How sleep impacts teenagers’ mental health

Teenage years are formative and sleep is an essential part of development. As the mind and body begin a transformation into adulthood, both the quality and quantity of sleep are important. One of the first things I ask a teenager who attends a session with me is, “How is your sleep?” I’ve observed that most teenagers don’t get good quality sleep. The pandemic has made the situation worse as more and more teenagers lead sedentary lifestyles.

Multiple studies have shown that teenagers need between eight and nine hours of sleep each night to function optimally. Unfortunately, most teenagers don’t manage to get the hours of sleep they need. Many teenagers are okay with not getting enough sleep. That they can “function” with less sleep. Some believe they can get through days with less sleep and then make up for lost sleep by sleeping more at other times. This is a recipe for disaster!

Before bedtime, practice simple breathing techniques for better sleep. (Representative Image/Pexels)

What are some of the benefits of good sleep?

* Boosts your immune system

* Strengthens your heart

* Prevents weight gain

* Improves your mood and emotional health

*Helps increase stamina and endurance

* Helps improve cognitive function, including memory

*Helps increase energy levels and increase productivity

*Raises attention

* Helps manage chronic stress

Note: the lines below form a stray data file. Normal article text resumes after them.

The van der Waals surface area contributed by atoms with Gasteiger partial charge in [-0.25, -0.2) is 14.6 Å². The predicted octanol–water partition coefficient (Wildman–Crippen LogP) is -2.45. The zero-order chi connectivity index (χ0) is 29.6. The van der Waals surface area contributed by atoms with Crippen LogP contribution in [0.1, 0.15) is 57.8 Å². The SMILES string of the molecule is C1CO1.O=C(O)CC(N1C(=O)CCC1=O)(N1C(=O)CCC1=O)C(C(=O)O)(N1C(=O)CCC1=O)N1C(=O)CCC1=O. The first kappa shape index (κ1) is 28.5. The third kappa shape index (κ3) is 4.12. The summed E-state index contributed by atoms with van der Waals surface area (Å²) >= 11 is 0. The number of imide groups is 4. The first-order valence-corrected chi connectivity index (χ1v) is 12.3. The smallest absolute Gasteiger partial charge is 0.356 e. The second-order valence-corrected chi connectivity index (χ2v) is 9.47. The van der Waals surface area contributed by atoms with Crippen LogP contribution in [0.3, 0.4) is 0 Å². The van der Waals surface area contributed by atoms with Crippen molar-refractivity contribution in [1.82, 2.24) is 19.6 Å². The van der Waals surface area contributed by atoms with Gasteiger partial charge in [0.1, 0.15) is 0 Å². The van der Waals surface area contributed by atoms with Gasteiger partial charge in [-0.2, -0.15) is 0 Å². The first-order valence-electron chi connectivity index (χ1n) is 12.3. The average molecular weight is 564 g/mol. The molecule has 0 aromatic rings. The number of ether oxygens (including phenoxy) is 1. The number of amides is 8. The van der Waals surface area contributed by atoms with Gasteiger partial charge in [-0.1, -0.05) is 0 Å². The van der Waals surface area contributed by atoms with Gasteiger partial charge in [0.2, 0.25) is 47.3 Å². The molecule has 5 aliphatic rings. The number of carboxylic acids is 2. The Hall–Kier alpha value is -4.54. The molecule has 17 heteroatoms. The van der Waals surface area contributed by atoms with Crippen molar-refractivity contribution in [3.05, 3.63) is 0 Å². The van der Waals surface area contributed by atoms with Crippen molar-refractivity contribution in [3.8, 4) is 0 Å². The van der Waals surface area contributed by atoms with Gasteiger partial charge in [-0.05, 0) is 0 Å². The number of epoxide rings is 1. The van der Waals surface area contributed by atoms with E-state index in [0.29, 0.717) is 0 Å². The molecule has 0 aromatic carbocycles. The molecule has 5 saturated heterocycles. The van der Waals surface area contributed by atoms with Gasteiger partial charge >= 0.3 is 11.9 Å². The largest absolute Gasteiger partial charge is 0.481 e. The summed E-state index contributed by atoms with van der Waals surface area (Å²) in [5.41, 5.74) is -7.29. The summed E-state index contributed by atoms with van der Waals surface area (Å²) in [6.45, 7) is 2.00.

What Are Some of the Negative Effects of Chronic Sleep Deprivation?

Persistent sleep deprivation can affect teens in the following ways:

* Dark circles under the eyes and a tired look

*Irritable bowel syndrome and other stomach disorders

*Increase or decrease in eating habits

*Applies Focus and Concentration

* Increases daydreaming and inattention

* Increases forgetfulness

* Increases moodiness

*Influences decision making

* Increases procrastination and lack of interest/enthusiasm

* Reinforces existing mental illnesses such as anxiety depression, ADHD

*Increases risky behavior

*Negative effect on various vital organs

* Can cause a number of cardiovascular diseases and diabetes

* Poor grades and school performance

Studies have shown that chronic sleep deprivation impairs the brain’s ability to absorb and learn new information. It has also been found that lack of sleep can lead to mental illness. Sleep deprivation has been closely linked to psychiatric disorders such as ADHD (formerly known as ADD), anxiety spectrum disorder, depression, psychosis, and mood disorders.

A study conducted by the University of Texas found that sleep-deprived teenagers are four times more likely to be depressed than their peers. Major depression can lead to suicidal thoughts. Sleep deprivation leads to risky behaviors such as substance use, which can then lead to drug-induced insomnia. Drugs like cocaine and methamphetamine cause sleep deprivation.

Another study published in 2020 found that teens who slept poorly by age 15 and didn’t have anxiety or depression at the time were more likely to develop anxiety or depression when they were 17, 21, and 24 years old.

Dos and Don’ts for Teens